if (s[k] == s[i]) k++; // we've found the longest prefix - case 1
        result[i] = k; // store this result in the array

    return result;

Running this function on a slightly longer pattern “abcdabcabcdabcdab” produces this:

Index (i)012345678910111213141516
Prefix Function (P[i])00001231234567456

Computational Complexity

Despite the fact that there are two nested loops, the complexity of the prefix function is just O(M), where M is the length of pattern S.

This can be explained easily by observing how the loops work.

All outer loop iterations through i can be divided into three cases:

  1. Increases k by one. The loop completes one iteration.

  2. Doesn’t change the zero value of k. The loop completes one iteration.

  3. Doesn’t change or decreases a positive value of k.

The first two cases can run at most M times.

For the third case, let’s define P(s, i) = k1 and P(s, i + 1) = k2, k2 <= k1. Each of these cases should be preceded by k1 - k2 occurences of the first case. The count of decreases does not exceed k1 - k2 + 1. And in total we have no more than 2 * M iterations.

Explanation of the Second Example

Let’s look at the second example pattern “abcdabcabcdabcdab”. Here is how the prefix function processes it, step by step:

  1. For an empty substring and the substring “a” of length one, the value of the prefix function is set to zero. (k = 0)

  2. Look at the substring “ab.” The current value of k is zero and the character “b” does not equal the character “a.” Here, we have the second case from the previous section. The value of k stays at zero and the value of the prefix function for substring “ab” is also zero.

  3. It’s the same case for the substrings “abc” and “abcd.” There are no prefixes that are also the suffixes of these substrings. The value for them stays at zero.

  4. Now let’s look at an interesting case, the substring “abcda.” The current value of k is still zero, but the last character of our substring matches with its first character. This triggers the condition of s[k] == s[i], where k == 0 and i == 4. The array is zero-indexed, and k is the index of the next character for the maximum-length prefix. This means that we have found the maximum-length prefix for our substring that is also a suffix. We have the first case, where the new value of k is one, and thus the value of the prefix function P(“abcda”) is one.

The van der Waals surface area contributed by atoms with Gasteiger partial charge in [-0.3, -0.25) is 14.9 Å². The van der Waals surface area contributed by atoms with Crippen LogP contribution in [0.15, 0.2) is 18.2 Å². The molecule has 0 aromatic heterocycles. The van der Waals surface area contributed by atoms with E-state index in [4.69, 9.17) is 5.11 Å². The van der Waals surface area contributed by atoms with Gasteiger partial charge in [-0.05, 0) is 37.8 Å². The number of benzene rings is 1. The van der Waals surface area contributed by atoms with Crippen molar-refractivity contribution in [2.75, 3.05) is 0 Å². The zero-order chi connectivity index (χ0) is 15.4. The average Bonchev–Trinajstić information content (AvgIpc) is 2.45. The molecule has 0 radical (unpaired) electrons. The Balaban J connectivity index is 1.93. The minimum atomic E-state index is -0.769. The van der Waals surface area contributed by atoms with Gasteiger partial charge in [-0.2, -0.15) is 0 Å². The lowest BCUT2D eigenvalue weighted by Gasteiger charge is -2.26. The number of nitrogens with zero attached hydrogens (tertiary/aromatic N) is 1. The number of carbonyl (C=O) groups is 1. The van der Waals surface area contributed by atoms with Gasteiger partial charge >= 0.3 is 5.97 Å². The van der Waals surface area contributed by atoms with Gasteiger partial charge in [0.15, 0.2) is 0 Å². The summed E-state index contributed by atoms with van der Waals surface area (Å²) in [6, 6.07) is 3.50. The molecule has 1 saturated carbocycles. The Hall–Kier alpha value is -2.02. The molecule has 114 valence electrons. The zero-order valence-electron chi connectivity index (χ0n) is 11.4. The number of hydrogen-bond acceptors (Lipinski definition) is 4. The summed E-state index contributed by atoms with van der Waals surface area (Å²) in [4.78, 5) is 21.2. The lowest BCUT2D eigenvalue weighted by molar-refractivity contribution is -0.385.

5. The same case also happens for the next two substrings, P(“abcdab”) = 2 and P(“abcdabc”) = 3. Here, we are searching for our pattern in the text, comparing strings character by character. Let’s say the first seven characters of the pattern matched with some seven consecutive characters of processed text, but on the eighth character it doesn’t match. What should happen next? In the case of naïve string matching, we should return seven characters back and start the comparison process again from the first character of our pattern. With the prefix function value (here P(“abcdabc”) = 3) we know that our three-character suffix already matches three characters of text. And if the next character in the text is “d,” the length of the matched substring of our pattern and substring in the text is increased to four (“abcd”). Otherwise, P(“abc”) = 0 and we will start the comparison process from the first character of pattern. But what is important is that we don’t return during the processing of the text.

  6. The next substring is “abcdabca.” In the previous substring, the prefix function was equal to three. This means that k = 3 is greater than zero, and at the same time we have a mismatch between the next character in the prefix (s[k] = s[3] = "d") and the next character in the suffix (s[i] = s[7] = "a"). This means that we triggered the condition of s[k] != s[i], and that the prefix “abcd” can’t be the suffix of our string. We should decrease the value of k and take the previous prefix for comparison, where possible. As we described above, the array is zero-indexed, and k is the index of the next character we check from the prefix. The last index of the currently matched prefix is k - 1. We take the value of the prefix function for the currently matched prefix k = result[k - 1]. In our case (the third case) the length of the maximum prefix will be decreased to zero and then in the next line will be increased up to one, because “a” is the maximum prefix that is also the suffix of our substring.